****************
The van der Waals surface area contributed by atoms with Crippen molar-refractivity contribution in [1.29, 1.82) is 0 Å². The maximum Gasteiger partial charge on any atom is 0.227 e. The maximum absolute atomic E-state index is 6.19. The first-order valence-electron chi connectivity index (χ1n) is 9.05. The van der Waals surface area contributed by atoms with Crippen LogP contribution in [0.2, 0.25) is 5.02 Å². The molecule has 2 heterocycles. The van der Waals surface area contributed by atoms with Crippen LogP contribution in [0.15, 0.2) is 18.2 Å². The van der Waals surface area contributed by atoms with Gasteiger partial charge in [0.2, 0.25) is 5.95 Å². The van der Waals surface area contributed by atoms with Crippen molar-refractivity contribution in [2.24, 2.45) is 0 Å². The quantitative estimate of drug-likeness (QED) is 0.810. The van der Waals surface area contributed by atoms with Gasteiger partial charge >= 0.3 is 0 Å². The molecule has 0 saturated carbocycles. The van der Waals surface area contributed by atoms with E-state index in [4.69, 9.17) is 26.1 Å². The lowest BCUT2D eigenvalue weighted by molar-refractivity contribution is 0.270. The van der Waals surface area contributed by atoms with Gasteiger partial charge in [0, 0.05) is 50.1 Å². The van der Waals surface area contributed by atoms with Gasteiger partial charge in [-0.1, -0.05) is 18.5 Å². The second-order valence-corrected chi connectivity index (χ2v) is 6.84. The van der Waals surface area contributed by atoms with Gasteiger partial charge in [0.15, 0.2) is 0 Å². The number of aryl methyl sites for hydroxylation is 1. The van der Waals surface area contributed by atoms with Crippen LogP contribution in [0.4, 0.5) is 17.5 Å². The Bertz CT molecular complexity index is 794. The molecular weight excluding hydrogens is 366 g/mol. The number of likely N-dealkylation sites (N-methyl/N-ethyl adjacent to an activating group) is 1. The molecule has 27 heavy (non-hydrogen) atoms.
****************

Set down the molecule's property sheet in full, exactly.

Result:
The van der Waals surface area contributed by atoms with Crippen molar-refractivity contribution in [1.29, 1.82) is 0 Å². The maximum Gasteiger partial charge on any atom is 0.227 e. The maximum absolute atomic E-state index is 6.19. The first-order valence-electron chi connectivity index (χ1n) is 9.05. The van der Waals surface area contributed by atoms with Crippen LogP contribution in [0.2, 0.25) is 5.02 Å². The molecule has 2 heterocycles. The van der Waals surface area contributed by atoms with Crippen LogP contribution in [0.15, 0.2) is 18.2 Å². The van der Waals surface area contributed by atoms with Gasteiger partial charge in [0.2, 0.25) is 5.95 Å². The van der Waals surface area contributed by atoms with Crippen molar-refractivity contribution in [2.24, 2.45) is 0 Å². The quantitative estimate of drug-likeness (QED) is 0.810. The van der Waals surface area contributed by atoms with Gasteiger partial charge >= 0.3 is 0 Å². The molecule has 0 saturated carbocycles. The van der Waals surface area contributed by atoms with E-state index in [4.69, 9.17) is 26.1 Å². The lowest BCUT2D eigenvalue weighted by molar-refractivity contribution is 0.270. The van der Waals surface area contributed by atoms with Gasteiger partial charge in [0, 0.05) is 50.1 Å². The van der Waals surface area contributed by atoms with Gasteiger partial charge in [-0.1, -0.05) is 18.5 Å². The second-order valence-corrected chi connectivity index (χ2v) is 6.84. The van der Waals surface area contributed by atoms with Gasteiger partial charge in [0.15, 0.2) is 0 Å². The number of aryl methyl sites for hydroxylation is 1. The van der Waals surface area contributed by atoms with Crippen LogP contribution in [0.4, 0.5) is 17.5 Å². The Bertz CT molecular complexity index is 794. The molecular weight excluding hydrogens is 366 g/mol. The number of likely N-dealkylation sites (N-methyl/N-ethyl adjacent to an activating group) is 1. The molecule has 27 heavy (non-hydrogen) atoms.